Value of Solar

How Partially Offsetting Your Electric Bill Still Saves You Money

This post was written by employee-owner George Mulcahey, one of our Solar Advisors in Massachusetts, after he realized there was some confusion around partial offsets in solar design.

Imagine if someone came up to you and said you could pay a lump sum of money today to secure an everyday essential - gas, groceries, healthcare expenses, pet food, transportation costs, and more - for a 70% discount over the next 25 years. You wouldn't think twice about it! This analogy extends perfectly to the realm of partial-offset solar solutions. Let's shed light on this topic, as it's a popular point of conversation, particularly for homeowners with smaller roof spaces and high electricity bills. 

Milton Nh Solar GabrielskiA partial-offset system is one that covers less than 100% of a homeowner's electricity consumption. And for many people considering solar, the reality of their living situation - whether it’s limited roof space, unfavorable roof orientation, or the challenge of partial shading from nearby trees and structures - means that a full-offset system isn’t feasible. However, homeowners can still save money and reap the benefits of solar with partial-offset systems.

For many homeowners, the idea of solar energy means either complete freedom from electric bills or no deal at all. And who can blame them? The thought of investing in a project aimed at cutting ties with utility expenses, only to still receive monthly bills, can be off-putting at first glance. 

But let's take a step back and reconsider. Electricity is an unavoidable everyday expense, just like food and gas. Just because we have to pay for it doesn't mean we have to be at the mercy of someone else's terms.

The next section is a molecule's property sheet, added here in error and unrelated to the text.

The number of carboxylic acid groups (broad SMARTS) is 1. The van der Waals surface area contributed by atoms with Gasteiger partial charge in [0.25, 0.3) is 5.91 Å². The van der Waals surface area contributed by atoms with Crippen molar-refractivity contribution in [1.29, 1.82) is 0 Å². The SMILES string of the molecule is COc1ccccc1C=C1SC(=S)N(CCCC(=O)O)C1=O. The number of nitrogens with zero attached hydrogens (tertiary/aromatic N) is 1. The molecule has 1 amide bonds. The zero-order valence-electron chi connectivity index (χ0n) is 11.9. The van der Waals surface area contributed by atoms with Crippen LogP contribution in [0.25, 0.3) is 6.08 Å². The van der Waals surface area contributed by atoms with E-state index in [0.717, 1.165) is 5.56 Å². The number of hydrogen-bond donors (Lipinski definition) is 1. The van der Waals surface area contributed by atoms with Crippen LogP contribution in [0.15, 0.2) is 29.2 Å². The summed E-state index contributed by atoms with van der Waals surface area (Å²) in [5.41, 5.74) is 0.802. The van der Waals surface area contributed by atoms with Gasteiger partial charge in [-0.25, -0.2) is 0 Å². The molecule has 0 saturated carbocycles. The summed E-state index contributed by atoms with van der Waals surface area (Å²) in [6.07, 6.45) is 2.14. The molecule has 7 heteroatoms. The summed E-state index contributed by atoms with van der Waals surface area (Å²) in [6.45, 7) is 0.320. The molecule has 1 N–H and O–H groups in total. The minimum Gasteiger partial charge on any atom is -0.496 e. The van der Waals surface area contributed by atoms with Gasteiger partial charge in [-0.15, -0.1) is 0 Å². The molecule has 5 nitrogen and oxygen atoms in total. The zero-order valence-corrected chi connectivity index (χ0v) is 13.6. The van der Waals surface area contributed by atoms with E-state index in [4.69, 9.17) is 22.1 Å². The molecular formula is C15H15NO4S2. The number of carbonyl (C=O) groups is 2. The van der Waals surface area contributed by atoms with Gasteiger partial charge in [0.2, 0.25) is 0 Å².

Consider this scenario: a homeowner consumes 9,400 kWh of electricity annually, and their solar system generates 7,562 kWh, providing an 80% offset. While some might be quick to dismiss this as insufficient, let's examine the financial implications. 

partial offset aurora image.jpg

Calculation Assumptions:
  • Net electricity rate: 31 cents/kWh.
  • Annual rate escalation: 3%.
  • Neglecting max panel degradation of 0.5% or less per year due to natural deviation in weather cycles.
  • Net metering available at 1:1 ratio.
  • System cost of $3.75 per watt.
  • Cash purchase (for simplicity). 
  • The solar array pays for itself (and then some) by year 5. 
  • By year 15, the homeowner enjoys savings exceeding $47,404. 
  • The remaining 20% of electricity costs amount to $11,522. 
  • After deducting system costs and uncovered bills, the homeowner still gains $21,263 by year 15 alone. 

Yes, you read that correctly! The partial-offset system has effectively covered the portion of electricity it couldn't initially offset and will continue to do so well into the future. 
oceanview photo jump.jpgNow, let's consider the alternative: continuing with conventional energy consumption. Over the same period, this approach would result in nearly $59,000 in electricity expenses, with costs continuing to escalate. This is assuming a 3% annual increase on electricity, (conservative compared to the real average increase: close to ~5% per year over the past decade). 
This is only looking at the first 15 years. With a 25-year warranty and estimated lifespan of over 30 years, the financial and environmental benefits become even more compelling. The contrast between the advantages of partial offset solar versus traditional energy consumption only grows wider over time.  

Partial Offset, Full Impact

lupine love this house.jpgShifting our focus to the non-monetary impact, embracing partial offset solar plays a crucial role in broader community and global efforts to transition towards renewable energy. By adopting solar technology, homeowners become advocates for sustainable living and inspire others in their community to consider clean energy options. Collectively, widespread adoption of solar power can accelerate the shift away from fossil fuels and towards a cleaner, more sustainable energy future for all. 
With favorable government and state incentives in place to drive the adoption of solar energy, less than 100% offset is nothing to shy away from; it certainly beats 'business as usual' under the right circumstances. There's ample opportunity on that small roof to make a significant positive impact on both your pockets and the planet. 
Imagery and production simulation are courtesy of Aurora Solar 

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